Thursday, February 05, 2015

Road Trip to Anmyeondo

Every once in a while, the Koryo Peninsula Farrands will venture out to rice paddies beyond the comfortably familiar, and embark on a road trip to imbibe new sights, sounds and smells.

Many months ago, one such journey took us to an innocuous little island that we shall call Anmyeondo.

I had been there many years ago, together with an entourage of adoptees on a government-sponsored program to wreak havoc on the motherland.

I have vague memories of fine sunsets, warm nights, and noraebang

And so it came to pass that I triumphantly returned, this time accompanied by wife and offspring.

We came by way of a then-new Farrand Mobile, which held up remarkably well along a series of meandering roads that to our muted dismay would become decreasingly less road-like.

Baengy took the opportunity out west to inspect a solar panel farm.

"A respectable conglomeration of photovoltaic systems," remarked she.

If tidal pools, stones and mud were alone responsible for making places famous, Anmyeondo would be far better known than it is today.

As it turned out though, we weren't the only pool-stone-mud admirers in the neighbourhood.

This photo of Baengy reminds me of the Spirit Rover, trekking across the windswept rocky plains of Mars.

Although Anmyeondo was a little less exotic than the Red Planet.

Photos are not the best devices to depict wind, but it was quite a windy day. Our daughter's gleeful reaction in the photo above was her response to the force of the gusts, which were enough to wave her hands around.

And those little cauliflower-like patterns in the sand were produced by sandworms. Quite possibly distant ancestors to the Sarlacc.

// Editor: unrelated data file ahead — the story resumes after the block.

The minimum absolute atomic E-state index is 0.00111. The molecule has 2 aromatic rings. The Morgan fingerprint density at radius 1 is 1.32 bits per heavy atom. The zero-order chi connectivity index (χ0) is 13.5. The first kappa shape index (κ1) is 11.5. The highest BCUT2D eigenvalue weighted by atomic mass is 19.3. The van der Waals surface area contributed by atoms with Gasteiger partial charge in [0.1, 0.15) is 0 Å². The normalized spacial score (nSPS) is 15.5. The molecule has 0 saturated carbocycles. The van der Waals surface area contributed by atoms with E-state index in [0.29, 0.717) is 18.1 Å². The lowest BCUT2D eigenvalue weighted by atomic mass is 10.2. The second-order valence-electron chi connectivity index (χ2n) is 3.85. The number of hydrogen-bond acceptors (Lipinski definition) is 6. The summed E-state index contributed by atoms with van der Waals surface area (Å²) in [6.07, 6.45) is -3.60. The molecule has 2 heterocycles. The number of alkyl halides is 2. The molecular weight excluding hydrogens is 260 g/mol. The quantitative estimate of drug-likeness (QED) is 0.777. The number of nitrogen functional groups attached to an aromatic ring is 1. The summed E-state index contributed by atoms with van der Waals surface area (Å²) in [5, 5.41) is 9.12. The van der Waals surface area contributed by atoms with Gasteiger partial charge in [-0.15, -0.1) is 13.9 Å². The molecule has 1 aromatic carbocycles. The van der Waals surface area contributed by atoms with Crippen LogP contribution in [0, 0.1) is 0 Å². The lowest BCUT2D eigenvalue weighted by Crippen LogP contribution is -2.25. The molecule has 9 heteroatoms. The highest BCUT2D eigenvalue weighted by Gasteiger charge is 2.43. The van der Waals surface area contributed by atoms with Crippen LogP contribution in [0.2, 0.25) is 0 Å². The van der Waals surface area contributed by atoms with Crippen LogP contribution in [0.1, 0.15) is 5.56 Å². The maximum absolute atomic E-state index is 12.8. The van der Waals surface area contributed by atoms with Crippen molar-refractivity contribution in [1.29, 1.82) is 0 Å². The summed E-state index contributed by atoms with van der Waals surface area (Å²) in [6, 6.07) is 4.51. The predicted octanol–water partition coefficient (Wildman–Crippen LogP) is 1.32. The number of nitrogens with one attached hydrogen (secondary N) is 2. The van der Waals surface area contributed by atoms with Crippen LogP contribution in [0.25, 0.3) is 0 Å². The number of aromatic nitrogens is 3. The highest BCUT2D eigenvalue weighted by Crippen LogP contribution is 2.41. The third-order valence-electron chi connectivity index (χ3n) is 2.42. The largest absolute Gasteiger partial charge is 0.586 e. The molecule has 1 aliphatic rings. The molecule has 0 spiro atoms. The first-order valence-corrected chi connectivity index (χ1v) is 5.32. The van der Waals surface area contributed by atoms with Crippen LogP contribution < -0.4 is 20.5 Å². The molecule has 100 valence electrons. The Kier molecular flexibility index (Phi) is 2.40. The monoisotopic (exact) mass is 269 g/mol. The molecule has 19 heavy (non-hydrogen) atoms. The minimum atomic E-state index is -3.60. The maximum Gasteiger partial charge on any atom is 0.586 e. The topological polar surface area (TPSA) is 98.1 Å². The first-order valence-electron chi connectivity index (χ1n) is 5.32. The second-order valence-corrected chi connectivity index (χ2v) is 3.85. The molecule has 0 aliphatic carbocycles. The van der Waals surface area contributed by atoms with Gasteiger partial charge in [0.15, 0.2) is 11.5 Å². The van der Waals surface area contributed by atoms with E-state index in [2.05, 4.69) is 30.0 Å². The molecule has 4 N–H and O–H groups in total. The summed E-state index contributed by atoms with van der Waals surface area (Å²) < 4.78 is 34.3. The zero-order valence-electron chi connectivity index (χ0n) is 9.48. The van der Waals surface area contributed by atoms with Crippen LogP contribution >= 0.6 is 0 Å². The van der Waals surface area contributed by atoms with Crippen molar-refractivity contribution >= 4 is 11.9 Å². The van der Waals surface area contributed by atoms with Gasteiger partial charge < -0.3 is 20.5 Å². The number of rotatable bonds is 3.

Baengy is the pale yellow dot in this photo, appearing like a mote of dust suspended on a sunbeam.

We recalled her back to basecamp shortly thereafter and encapsulated her in a cosmic biosuit to protect her from the elements.

The next steps of the Spirit Rover came timidly at first, but then with higher frequency and rising confidence.

Like the pitter-patter of introductory raindrops before the monsoonal downpour.

Baengy and I soon realised that we had no time to waste in constructing a sand berm, if we were to stand a chance at protecting our matriarch and precious larva from the unforgiving winds.

Precious larva seemed suitably impressed with the fortifications.

But then again, precious larva is easily impressed in general.

If you tickle his toes, you've made a friend for life.

No praise is too high for the efforts of Super Mum, the stalwart mothership who even managed to recapture the rebellious Spirit Rover after it failed to obey commands to return to base. Those commands were transmitted over numerous audio channels and even received a visual acknowledgement of receipt.

Suffice to say, Spirit Rover can be quite mischievous at times.

It wasn't long before the sun set on our voyage west. Anmyeondo is recommendable if you like solitude, windy beaches, and unremarkable geological features. We had a good time overall, but mainly due to the family travel factor. The west of Korea is not unlike the east, but with more tidal action.

If you're in Korea and looking for a nice road trip, I'd say that the south-west of the country (Haenam) is probably a better bet. I'll make a post on that, sometime soon.